Calipari on recruiting uptick: "We're going to underpromise and overdeliver"

Aritcle written by:Jack PilgrimJack Pilgrim
Michael Huang/Kentucky Sports Radio

The Kentucky basketball program has finished with the No. 1 or No. 2 recruiting class every season of the John Calipari era in Lexington but one. To say recruiting has taken a serious dip in recent years would be disingenuous and inaccurate.

But criticism of the program failing to land its biggest targets in recent years – Paolo Banchero, Jaden Hardy, Cade Cunningham, James Wiseman, RJ Barrett, and Zion Williamson, just to name a few – is valid. UK has landed quality in numbers, but it’s fair to admit the program has come up short when trying to hit home runs. It’s why Calipari hit reset this offseason and brought in assistants Orlando Antigua and Chin Coleman to give the program a shot in the arm on the recruiting trail.

And after just one summer with the revamped staff, Kentucky went out and earned a commitment from No. 1 prospect Shaedon Sharpe this week. The five-star guard chose UK over Arizona, Kansas, Oklahoma State and the G League.

With Kentucky also trending for the likes of Cason Wallace, Chris Livingston, and Dereck Lively II, it’s clear this isn’t a one-time thing. UK’s recruiting momentum is back, and Calipari knows it.

“I had a guy say, ‘Recruiting’s really picked up.’ And I said, ‘Dude, we’ve been one or two in the country every year I’ve been here,'” Calipari told KSR on Wednesday. “Now, some of those classes weren’t as talented, and you’re the No. 1 or No. 2, but the class isn’t like this upcoming class coming up.”

Calipari credits Kentucky’s recent uptick in recruiting to the relationship-building process. There are no shortcuts in recruiting, even as a blue blood program.

“It’s about the culture we’ve built here, the results that have happened for the players here,” Calipari said. “All the other things, you’ve got to have relationships with these kids, you have to spend time. It can’t be a one-way conversation, and sometimes it becomes that. You’ve got to listen and hear.”

The pitch? That all remains the same. Other programs can promise shots and specific roles – they are – but Calipari refuses to switch his style up on that front.

“Nothing has changed. We’re not making outlandish promises, we’re not telling kids, ‘You’re going to be the main guy taking 25 shots.’ We’re competing against that, now,” Calipari told KSR. “People are going in and saying ‘You’re starting from day one.’ Well, you’ve got to earn it here. What kids learn here is to bet on themselves and fight.”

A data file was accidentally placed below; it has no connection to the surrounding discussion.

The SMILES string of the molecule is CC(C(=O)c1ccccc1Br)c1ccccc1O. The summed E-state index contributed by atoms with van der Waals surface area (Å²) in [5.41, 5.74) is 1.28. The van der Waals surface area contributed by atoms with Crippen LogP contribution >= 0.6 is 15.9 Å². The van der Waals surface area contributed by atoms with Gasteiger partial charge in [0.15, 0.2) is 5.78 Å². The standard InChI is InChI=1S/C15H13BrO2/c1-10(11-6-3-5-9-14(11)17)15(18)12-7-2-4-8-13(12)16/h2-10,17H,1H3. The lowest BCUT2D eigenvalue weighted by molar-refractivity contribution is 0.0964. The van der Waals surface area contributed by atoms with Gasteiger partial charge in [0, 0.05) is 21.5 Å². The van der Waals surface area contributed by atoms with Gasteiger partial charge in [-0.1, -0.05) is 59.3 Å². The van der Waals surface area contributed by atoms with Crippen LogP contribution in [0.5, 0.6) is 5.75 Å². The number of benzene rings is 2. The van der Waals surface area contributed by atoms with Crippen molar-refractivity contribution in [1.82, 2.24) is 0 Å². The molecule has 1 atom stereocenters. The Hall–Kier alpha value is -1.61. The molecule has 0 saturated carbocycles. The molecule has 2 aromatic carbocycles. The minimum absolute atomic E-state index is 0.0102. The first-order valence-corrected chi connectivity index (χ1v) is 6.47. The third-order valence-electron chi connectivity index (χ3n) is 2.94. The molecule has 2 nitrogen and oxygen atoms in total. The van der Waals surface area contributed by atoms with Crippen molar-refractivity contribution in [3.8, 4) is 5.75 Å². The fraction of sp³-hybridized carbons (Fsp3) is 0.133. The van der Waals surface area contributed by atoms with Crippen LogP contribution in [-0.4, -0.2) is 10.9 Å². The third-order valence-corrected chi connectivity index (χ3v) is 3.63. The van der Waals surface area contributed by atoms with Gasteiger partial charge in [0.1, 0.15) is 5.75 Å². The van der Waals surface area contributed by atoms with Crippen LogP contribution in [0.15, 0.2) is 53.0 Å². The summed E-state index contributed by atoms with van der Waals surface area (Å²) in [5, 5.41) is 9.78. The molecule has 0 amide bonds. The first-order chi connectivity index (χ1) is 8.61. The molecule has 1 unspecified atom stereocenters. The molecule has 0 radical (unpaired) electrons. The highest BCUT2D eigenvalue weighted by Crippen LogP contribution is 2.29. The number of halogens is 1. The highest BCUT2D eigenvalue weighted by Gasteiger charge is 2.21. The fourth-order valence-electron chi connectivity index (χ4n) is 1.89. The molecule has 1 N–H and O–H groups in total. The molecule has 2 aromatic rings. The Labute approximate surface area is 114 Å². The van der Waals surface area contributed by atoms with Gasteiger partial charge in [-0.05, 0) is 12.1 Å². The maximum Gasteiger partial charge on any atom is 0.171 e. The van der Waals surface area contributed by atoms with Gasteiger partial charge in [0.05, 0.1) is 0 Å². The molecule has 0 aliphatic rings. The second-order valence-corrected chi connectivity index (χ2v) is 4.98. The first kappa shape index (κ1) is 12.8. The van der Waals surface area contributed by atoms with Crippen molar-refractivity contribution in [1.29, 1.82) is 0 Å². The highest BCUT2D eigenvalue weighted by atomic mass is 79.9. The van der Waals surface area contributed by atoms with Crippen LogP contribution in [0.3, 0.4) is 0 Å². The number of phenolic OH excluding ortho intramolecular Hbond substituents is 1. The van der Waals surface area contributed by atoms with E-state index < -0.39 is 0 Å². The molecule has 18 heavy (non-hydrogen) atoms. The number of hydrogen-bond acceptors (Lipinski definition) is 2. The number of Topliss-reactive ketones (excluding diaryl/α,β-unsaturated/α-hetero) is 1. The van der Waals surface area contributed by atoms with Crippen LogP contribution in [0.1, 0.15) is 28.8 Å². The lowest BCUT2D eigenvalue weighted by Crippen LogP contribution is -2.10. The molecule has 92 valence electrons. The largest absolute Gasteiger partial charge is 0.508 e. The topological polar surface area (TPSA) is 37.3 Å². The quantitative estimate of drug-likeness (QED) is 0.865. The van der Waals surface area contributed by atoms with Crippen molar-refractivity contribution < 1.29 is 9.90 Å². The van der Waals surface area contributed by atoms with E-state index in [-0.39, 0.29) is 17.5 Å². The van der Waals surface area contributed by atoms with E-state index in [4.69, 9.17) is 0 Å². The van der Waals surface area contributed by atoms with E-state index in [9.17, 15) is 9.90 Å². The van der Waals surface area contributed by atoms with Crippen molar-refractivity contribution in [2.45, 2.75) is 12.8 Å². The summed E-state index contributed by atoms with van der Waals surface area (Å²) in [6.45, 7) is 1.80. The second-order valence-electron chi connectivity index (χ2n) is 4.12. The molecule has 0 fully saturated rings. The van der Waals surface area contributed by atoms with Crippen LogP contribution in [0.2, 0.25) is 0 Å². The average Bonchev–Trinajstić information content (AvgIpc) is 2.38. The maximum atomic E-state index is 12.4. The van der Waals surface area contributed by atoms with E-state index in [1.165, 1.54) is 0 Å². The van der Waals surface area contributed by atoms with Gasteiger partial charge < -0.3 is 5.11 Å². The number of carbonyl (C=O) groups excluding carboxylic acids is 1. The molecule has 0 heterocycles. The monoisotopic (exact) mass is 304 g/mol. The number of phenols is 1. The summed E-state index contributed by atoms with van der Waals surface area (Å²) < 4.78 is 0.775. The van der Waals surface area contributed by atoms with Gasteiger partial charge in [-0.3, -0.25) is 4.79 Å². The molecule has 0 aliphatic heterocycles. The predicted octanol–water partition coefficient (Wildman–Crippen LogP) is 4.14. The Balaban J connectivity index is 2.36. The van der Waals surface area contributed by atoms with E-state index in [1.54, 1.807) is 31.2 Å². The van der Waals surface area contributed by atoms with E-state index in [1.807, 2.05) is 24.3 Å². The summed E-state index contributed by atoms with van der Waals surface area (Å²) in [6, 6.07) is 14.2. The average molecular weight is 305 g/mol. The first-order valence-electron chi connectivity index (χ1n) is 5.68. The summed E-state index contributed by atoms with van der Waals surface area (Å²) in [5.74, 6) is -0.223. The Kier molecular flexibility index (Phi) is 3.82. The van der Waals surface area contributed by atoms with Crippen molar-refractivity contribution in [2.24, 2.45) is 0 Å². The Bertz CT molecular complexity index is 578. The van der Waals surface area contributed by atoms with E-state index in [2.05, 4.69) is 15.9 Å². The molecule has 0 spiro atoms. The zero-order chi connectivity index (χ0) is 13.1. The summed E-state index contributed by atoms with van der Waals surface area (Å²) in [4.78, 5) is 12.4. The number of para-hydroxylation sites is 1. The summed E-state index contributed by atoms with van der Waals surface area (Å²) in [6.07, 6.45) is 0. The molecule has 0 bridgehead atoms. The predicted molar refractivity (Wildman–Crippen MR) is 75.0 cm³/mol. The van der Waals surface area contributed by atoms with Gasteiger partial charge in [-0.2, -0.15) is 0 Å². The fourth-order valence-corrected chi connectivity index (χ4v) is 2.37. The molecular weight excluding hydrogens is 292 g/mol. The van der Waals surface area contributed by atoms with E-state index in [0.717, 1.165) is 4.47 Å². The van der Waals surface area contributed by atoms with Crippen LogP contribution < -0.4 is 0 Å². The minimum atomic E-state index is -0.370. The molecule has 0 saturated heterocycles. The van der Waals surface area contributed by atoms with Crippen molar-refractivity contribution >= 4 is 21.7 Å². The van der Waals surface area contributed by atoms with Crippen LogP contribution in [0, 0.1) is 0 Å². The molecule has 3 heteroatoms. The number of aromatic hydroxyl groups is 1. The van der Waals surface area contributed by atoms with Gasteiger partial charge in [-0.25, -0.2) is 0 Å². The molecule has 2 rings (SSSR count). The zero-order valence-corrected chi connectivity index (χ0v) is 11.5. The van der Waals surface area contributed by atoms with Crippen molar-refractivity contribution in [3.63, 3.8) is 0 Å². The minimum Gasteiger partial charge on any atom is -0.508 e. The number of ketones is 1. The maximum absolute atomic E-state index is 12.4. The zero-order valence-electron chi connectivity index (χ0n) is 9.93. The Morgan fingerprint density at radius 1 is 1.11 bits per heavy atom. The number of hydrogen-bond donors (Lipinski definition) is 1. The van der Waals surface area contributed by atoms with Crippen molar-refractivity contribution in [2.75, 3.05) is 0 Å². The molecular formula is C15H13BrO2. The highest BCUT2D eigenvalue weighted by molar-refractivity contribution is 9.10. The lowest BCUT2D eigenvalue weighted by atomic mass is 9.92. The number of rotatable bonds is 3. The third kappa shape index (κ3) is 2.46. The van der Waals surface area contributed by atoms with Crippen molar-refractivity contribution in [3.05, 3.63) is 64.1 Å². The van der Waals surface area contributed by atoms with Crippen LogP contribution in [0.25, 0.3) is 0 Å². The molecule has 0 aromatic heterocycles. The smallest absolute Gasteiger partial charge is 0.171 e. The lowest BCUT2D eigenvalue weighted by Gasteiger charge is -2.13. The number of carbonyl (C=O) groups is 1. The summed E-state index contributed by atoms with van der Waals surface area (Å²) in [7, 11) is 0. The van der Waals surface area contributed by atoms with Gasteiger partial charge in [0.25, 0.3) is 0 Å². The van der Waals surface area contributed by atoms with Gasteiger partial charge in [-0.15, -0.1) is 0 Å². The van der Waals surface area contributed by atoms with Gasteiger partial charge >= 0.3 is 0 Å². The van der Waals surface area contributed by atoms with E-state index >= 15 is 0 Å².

If another school makes promises and a player wants an easier path, that’s just fine. Calipari will respectfully part ways and wish them the very best.

Should the day ever come where his pitch doesn’t work anymore, Calipari will know it’s time to leave the game.

“If they’d rather have a guarantee, they don’t come here. We don’t get everybody, they’ll go other places,” Calipari said. “We’re going to underpromise and overdeliver, it’s just how we do it here. At some point they may say ‘It doesn’t work anymore.’ Well, that’ll be at the point I’m not doing this anymore.

“I like to sleep at night knowing I’m not lying to kids or using kids for my own benefit or the school’s benefit.”

By putting the players first, Calipari knows those who play for him will have a deeper appreciation for the program and the wins that come with being at Kentucky.

“This is about these kids and by us caring about them, they care about us and the program. They care about winning,” Calipari told KSR. “It’s like people that are in the military who tell stories, ‘I didn’t do it for the military, I did it for my brother. We did it for the military and our country, but I’m in a foxhole with my brother. That’s who I’m doing this for. And for our country, together we are.’ That’s kind of how this is here.

“I’m proud of the culture we’ve had, the brand in basketball here and what it means. What’s been built here with our brand in basketball and our culture in basketball.”

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